If you want to allocate funds for creation of bicycle lanes and paths that is all well and good, but additional funding of bike paths is a different question.

    Commerce will also be hindered by reducing the functionality of the delivery system of goods and services, ultimately reducing efficiency and increasing cost to…US…the consumers.

    Bicycling is an outstanding form of recreation and exercise, but our streets and roadways are meant for and should stay adequately designated for our necessities which are and will continue to be motor vehicle traffic.

  • Diarmuid K

    Absolutely! I am a year round bike commuter! Would love to see some more lanes in the interests of safety and getting more people on the road. Let’s make the number 2 bike city in the country number one. I would call sitting in my car in busy traffic impractical; instead I pass it all on my bike.

  • Absolutely it makes sense! Bike commuting promotes health, well-being, eliminates traffic congestion and the ill effects that go along with it (frustration that can lead to anger, vehicle emissions, wear and tear on the road) and also creates a better society for the individual, and their surroundings. Can we completely eliminate cars altogether? Maybe someday, but infrastructure is not in place and wont’ be for a long long time. I think overall, the American sedentary lifestyle is slowly killing this country, and promoting bicycle commuting is one easy way to help remove this laziness that has infected every one of us. It’s a good start, not a magic bullet! Any man that has wanted to move a mountain, had to start with one rock right?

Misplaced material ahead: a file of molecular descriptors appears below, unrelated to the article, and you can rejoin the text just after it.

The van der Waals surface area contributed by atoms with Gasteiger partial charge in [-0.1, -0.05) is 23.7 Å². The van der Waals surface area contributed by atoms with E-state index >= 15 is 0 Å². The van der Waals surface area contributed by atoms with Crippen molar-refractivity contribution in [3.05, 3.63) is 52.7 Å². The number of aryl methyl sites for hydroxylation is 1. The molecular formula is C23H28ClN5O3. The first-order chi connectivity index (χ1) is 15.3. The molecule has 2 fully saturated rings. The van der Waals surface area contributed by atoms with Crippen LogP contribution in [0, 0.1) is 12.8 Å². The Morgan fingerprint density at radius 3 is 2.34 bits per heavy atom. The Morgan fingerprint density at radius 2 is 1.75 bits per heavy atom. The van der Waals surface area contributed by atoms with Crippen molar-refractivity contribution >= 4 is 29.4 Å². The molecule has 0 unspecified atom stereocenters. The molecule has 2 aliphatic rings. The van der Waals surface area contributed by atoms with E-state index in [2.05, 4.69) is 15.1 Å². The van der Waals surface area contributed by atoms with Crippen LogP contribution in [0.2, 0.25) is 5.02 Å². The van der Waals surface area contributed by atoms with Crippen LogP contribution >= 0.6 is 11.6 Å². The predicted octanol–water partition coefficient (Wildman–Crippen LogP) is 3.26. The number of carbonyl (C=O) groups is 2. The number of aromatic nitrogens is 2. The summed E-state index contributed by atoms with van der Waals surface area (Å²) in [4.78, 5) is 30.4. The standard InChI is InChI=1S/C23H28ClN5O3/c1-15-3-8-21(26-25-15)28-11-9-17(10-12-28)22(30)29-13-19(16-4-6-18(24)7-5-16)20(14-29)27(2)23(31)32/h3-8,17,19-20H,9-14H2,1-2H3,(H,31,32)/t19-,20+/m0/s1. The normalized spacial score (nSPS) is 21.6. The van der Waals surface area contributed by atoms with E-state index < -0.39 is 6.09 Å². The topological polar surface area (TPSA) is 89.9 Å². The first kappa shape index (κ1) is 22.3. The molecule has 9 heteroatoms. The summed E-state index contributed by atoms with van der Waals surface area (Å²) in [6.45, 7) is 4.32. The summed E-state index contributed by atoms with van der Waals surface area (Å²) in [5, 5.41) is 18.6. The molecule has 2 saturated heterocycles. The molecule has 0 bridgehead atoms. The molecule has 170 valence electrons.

• Andy

    Of course! Bikers need a lane protected by a curb for safety reasons, and the only way that’ll happen is to nix a car lane. I’m specifically not a bike commuter for this reason. Two years ago some teens tried to knock off my bike from their car (police later arrested them). I’ve nearly been hit a dozen other times (and I obey the rules of the road!). If I’m going to bike to work, something I’d absolutely love to do, I need insurance against the tired zombies in their cars who treat bikers as second-class commuters.

  • Jesse Watkins

    Yes, because special bike lanes replacing some car lanes will be seen in use by the car-driving public and encourage them toward biking. Also the converted lanes will tend to keep bikes off the lanes with cars, which drivers will appreciate. Jesse Watkins

  • Tristan Moritz

    I believe it makes perfect sense. It would be easier for everybody to ride a bike and get out and move around if there are safer places to do so. As long as they can route traffic through in an efficient manner some dedicate bike lanes and more sidewalks would be greatly appreciated.

    I know that I would like to be able to ride my bike and lose a little weight, but there really aren’t a whole lot of areas to ride where I wouldn’t have to watch my back for cars.

  • Comments from Facebook:

    My family and I moved to the Twin Cities during the last year. The efforts to accomodate and encourage the use of bicycles is one of the things we love about this city. -David Taylor

    I’d like to rephrase the question…”Does it make sense to change our transportation infrastructure and public space for the health, safety, and happiness of all Minnesotans–cyclists, pedestrians, and drivers?” And my answer is yes! -Ben Matheson